104 of 126 people found the following review helpful
Difficult to rate highly enough - Donna Tartt's masterwork,
This review is from: The Goldfinch (Hardcover)
I am one of the many people who have been waiting for years for Donna Tartt to bring out a novel equal to her first - The Secret History. Her Second Novel, The Little Friend, did nothing for me although I ploughed through it waiting for the same literary buzz that The Secret History gave me. Now at last, Donna Tartt has met my expectations by producing this fantastic, nearly 800 page novel, The Goldfinch.
I was fortunate enough to see a review copy of the book and while I was initially daunted by the scale of the book (and not exactly attracted by the blurb on the cover), I started to read it and was immediately drawn in and captivated. There is something about good writing which makes is just as satisfying as a good meal. I found a sort of nourishment going on in my head as I read through Tartt's elegant prose. It's not just the elegance however, it's the sheer pulsating interest of the book - this is the ultimate "good read" sought after by book-lovers the world over. Even the first chapter has an extremely dramatic event at it's core, and straightaway you find yourself wondering "where can this go to next"?
There is a sort of Dickensian feel to this book (not that it's in any way archaic in subject of style) for like Dickens, Tartt can delve into huge amount of detail without being boring. Although the book has an epic scale, it can also seem microscopic in the way the author recounts small episodes. A tour round an art gallery makes you feel that you are there yourself, and nobody reading this book will be able to resist seeking out the painting of the Goldfinch on the website of The Royal Picture Gallery Mauritshuis in order to ponder the predicament of this tiny bird, chained to its perch.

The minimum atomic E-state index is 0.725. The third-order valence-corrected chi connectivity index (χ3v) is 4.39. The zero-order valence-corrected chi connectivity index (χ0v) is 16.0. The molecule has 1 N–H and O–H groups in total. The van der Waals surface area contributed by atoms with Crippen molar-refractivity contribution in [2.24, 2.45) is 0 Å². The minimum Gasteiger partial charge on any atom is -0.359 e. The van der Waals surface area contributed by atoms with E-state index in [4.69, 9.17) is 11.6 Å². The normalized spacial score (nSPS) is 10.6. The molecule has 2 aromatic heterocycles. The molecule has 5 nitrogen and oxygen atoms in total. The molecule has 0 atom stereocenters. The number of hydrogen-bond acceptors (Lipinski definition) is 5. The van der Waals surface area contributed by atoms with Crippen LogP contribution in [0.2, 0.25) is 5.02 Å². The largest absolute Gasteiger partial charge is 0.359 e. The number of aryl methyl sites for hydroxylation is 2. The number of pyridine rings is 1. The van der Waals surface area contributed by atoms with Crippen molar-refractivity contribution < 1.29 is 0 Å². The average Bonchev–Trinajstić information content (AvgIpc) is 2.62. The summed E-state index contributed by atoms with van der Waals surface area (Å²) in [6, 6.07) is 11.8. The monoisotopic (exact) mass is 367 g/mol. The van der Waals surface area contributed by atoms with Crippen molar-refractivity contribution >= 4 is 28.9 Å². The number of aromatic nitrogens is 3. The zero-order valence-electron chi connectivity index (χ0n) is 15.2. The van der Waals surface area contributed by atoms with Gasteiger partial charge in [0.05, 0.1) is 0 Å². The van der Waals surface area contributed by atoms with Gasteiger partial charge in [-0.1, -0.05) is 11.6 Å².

At the centre of the book is the life of young Theo Decker, a young boy who finds himself orphaned (what a picture of grief Tartt portrays in the first part of the novel!) but then adopted into a wealthy family in Greenwich Village where the course of his life follows unusual roads. Theo is led first into a level of petty criminality which later develops into something far more serious. Along the way, Theo is inducted into the mysteries of the antiques trade and the arts of renovation, all beautifully described by the author). Later, his disreputable father drags him off to Las Vegas, which turns out to be a far more alarming existence in the depths of "Sin City".
There is so much in this book - few people will not be fascinated by his Greyhound Bus trip back to New York, or much later on, by the serious criminality which yields huge financial returns as Theo gets embroiled in a dangerous world of gangsterism in Amsterdam. This is only a fraction of the events contained in this book however, and I wouldn't even try to mention more for fear of spoiling it.
There are so many reviews of this much-awaited book that it's easy to be put off reading it. I would urge you to put aside the views of others and dive into this lengthy but totally absorbing world. I think that like myself, despite it's great length you will be wanting to spin it out to prevent it from ending too soon. A masterly work of fiction well worth waiting for.